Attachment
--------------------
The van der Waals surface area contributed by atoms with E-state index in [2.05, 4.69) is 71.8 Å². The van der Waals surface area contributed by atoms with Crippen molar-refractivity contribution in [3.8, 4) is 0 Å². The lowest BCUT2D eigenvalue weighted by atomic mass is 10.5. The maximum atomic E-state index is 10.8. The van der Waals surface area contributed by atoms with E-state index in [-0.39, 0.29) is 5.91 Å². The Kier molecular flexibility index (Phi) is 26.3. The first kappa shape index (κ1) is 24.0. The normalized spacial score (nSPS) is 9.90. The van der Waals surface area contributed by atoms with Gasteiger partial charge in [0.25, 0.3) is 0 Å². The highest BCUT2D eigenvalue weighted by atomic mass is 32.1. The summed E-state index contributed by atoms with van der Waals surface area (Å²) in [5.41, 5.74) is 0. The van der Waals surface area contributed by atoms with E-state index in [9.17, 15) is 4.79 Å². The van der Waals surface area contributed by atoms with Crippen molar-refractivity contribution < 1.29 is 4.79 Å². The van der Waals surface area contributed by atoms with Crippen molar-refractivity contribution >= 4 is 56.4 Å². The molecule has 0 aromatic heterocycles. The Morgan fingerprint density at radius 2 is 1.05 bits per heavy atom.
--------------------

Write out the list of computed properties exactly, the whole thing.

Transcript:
The van der Waals surface area contributed by atoms with E-state index in [2.05, 4.69) is 71.8 Å². The van der Waals surface area contributed by atoms with Crippen molar-refractivity contribution in [3.8, 4) is 0 Å². The lowest BCUT2D eigenvalue weighted by atomic mass is 10.5. The maximum atomic E-state index is 10.8. The van der Waals surface area contributed by atoms with E-state index in [-0.39, 0.29) is 5.91 Å². The Kier molecular flexibility index (Phi) is 26.3. The first kappa shape index (κ1) is 24.0. The normalized spacial score (nSPS) is 9.90. The van der Waals surface area contributed by atoms with Gasteiger partial charge in [0.25, 0.3) is 0 Å². The highest BCUT2D eigenvalue weighted by atomic mass is 32.1. The summed E-state index contributed by atoms with van der Waals surface area (Å²) in [5.41, 5.74) is 0. The van der Waals surface area contributed by atoms with E-state index in [9.17, 15) is 4.79 Å². The van der Waals surface area contributed by atoms with Crippen molar-refractivity contribution < 1.29 is 4.79 Å². The van der Waals surface area contributed by atoms with Crippen molar-refractivity contribution >= 4 is 56.4 Å². The molecule has 0 aromatic heterocycles. The Morgan fingerprint density at radius 2 is 1.05 bits per heavy atom.